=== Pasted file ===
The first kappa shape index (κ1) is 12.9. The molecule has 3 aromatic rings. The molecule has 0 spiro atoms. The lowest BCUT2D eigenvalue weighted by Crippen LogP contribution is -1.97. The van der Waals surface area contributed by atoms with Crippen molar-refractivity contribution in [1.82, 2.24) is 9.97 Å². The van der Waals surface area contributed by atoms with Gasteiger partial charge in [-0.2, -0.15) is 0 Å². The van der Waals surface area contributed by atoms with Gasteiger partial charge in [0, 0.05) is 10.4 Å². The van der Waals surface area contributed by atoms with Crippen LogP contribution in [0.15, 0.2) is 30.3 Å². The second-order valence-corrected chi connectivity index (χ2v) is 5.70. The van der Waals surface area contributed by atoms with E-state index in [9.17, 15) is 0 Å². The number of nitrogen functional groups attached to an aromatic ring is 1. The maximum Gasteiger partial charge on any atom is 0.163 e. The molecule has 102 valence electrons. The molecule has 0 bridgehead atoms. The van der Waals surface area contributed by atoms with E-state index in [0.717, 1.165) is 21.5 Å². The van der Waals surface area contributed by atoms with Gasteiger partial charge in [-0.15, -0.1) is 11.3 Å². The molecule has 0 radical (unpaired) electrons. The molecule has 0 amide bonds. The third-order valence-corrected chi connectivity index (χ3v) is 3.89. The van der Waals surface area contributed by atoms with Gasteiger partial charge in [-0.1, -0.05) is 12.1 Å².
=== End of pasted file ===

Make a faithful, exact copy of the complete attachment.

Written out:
The first kappa shape index (κ1) is 12.9. The molecule has 3 aromatic rings. The molecule has 0 spiro atoms. The lowest BCUT2D eigenvalue weighted by Crippen LogP contribution is -1.97. The van der Waals surface area contributed by atoms with Crippen molar-refractivity contribution in [1.82, 2.24) is 9.97 Å². The van der Waals surface area contributed by atoms with Gasteiger partial charge in [-0.2, -0.15) is 0 Å². The van der Waals surface area contributed by atoms with Gasteiger partial charge in [0, 0.05) is 10.4 Å². The van der Waals surface area contributed by atoms with Crippen LogP contribution in [0.15, 0.2) is 30.3 Å². The second-order valence-corrected chi connectivity index (χ2v) is 5.70. The van der Waals surface area contributed by atoms with E-state index in [9.17, 15) is 0 Å². The number of nitrogen functional groups attached to an aromatic ring is 1. The maximum Gasteiger partial charge on any atom is 0.163 e. The molecule has 102 valence electrons. The molecule has 0 bridgehead atoms. The van der Waals surface area contributed by atoms with E-state index in [0.717, 1.165) is 21.5 Å². The van der Waals surface area contributed by atoms with Gasteiger partial charge in [-0.15, -0.1) is 11.3 Å². The molecule has 0 radical (unpaired) electrons. The molecule has 0 amide bonds. The third-order valence-corrected chi connectivity index (χ3v) is 3.89. The van der Waals surface area contributed by atoms with Gasteiger partial charge in [-0.1, -0.05) is 12.1 Å².